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Gay Oil Driller Claims W.Va. Unfairly Targets Him

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CHARLESTON, W.Va. – A West Virginia oil driller claims state regulators have targeted his business for multiple violations because he’s gay, an allegation denied by the state Department of Environmental Protection.

Gary Payne told the Charleston Sunday Gazette Mail his Elkview company, Patriot Energy, has been in the state’s crosshairs while more serious infractions by other drillers have been overlooked.

DEP officials denied Payne’s allegations and released a telephone voicemail recording in which Payne threatened to physically assault an inspector. He also repeatedly used a gay slur.

The businessman said he has been targeted because DEP inspectors believe “gays don’t belong in the oil and gas business.”

Payne, 47, contends he’s a responsible business owner who keeps his rigs and tanks clean and freshly painted. He says he just wants to be treated the same as everyone else in the industry.

DEP officials said the numerous citations inspectors have issued against Payne have “nothing to do with sexual orientation.”

“There is no substantiated, objective evidence to support such a claim, and the DEP denies the allegation,” said Tom Aluise, a DEP spokesman.

In the telephone message left with a DEP administrator last week, Payne said the inspector he threatened to assault would be humiliated when people found out he had been beaten up by a gay man.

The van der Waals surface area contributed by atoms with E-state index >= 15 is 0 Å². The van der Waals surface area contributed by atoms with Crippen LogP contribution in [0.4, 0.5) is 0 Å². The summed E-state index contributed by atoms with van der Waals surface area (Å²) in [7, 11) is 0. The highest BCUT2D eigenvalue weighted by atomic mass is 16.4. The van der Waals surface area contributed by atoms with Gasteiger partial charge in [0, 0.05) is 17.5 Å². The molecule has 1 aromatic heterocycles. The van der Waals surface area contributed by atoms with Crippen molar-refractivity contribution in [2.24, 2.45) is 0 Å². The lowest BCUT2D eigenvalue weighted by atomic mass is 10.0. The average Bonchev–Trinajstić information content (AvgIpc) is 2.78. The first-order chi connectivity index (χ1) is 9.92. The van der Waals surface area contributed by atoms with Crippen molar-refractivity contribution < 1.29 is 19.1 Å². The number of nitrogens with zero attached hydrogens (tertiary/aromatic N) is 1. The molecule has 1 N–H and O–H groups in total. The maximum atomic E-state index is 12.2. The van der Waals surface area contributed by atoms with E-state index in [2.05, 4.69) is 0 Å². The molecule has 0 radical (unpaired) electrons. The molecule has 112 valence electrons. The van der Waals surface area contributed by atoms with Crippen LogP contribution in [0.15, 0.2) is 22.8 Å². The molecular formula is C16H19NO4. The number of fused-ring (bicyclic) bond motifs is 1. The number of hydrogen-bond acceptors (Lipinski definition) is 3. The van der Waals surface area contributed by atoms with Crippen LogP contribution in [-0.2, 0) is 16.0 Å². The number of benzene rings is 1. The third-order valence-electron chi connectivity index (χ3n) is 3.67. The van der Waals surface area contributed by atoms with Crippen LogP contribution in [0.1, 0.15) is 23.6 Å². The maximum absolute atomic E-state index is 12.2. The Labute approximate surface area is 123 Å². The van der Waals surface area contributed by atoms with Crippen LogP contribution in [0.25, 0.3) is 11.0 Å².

He also threatened to bring 10,000 “screaming” gays to picket at the DEP office in Kanawha City, according to the voicemail message.

Within the past two weeks, the DEP cited one of Payne’s storage tanks with four violation notices.

The agency alleges that 20 to 50 barrels of oil leaked from a storage tank and an unknown amount of oil eventually spilled into a tributary of Indian Creek, which flows into the Elk River, according to the violation notice.

Payne insists there were less than two barrels of oil in the storage tank before the spill. He said an oil truck had drained the tank and hauled away most of the petroleum.

“We are a responsible operator,” Payne said. “Things happen. This could have happened to anybody.”

Since January 2010, the DEP has issued 26 violation notices written by two different inspectors against Payne’s wells and storage tanks.

Aluise said Payne never appealed any of the violations or contested the substance of the citations.

Payne owns all or part of 23 oil and gas wells in northern Kanawha County, he said. The wells produce 10 to 20 barrels of oil per week.

Payne points to other competitors’ nearby storage tanks and drilling sites that he said should be cited with violations. One tank was rusted and leaking oil.

Aluise defended inspectors’ work.

“DEP inspectors work hard to ensure that the state’s oil and gas operators comply with the terms of their permits and operate in ways that are protective of the environment,” he said. “Mr. Payne has exhibited an inability to do either on a consistent basis and has been justifiably penalized by this agency, as it penalizes any operator who is non-compliant with state regulations.”

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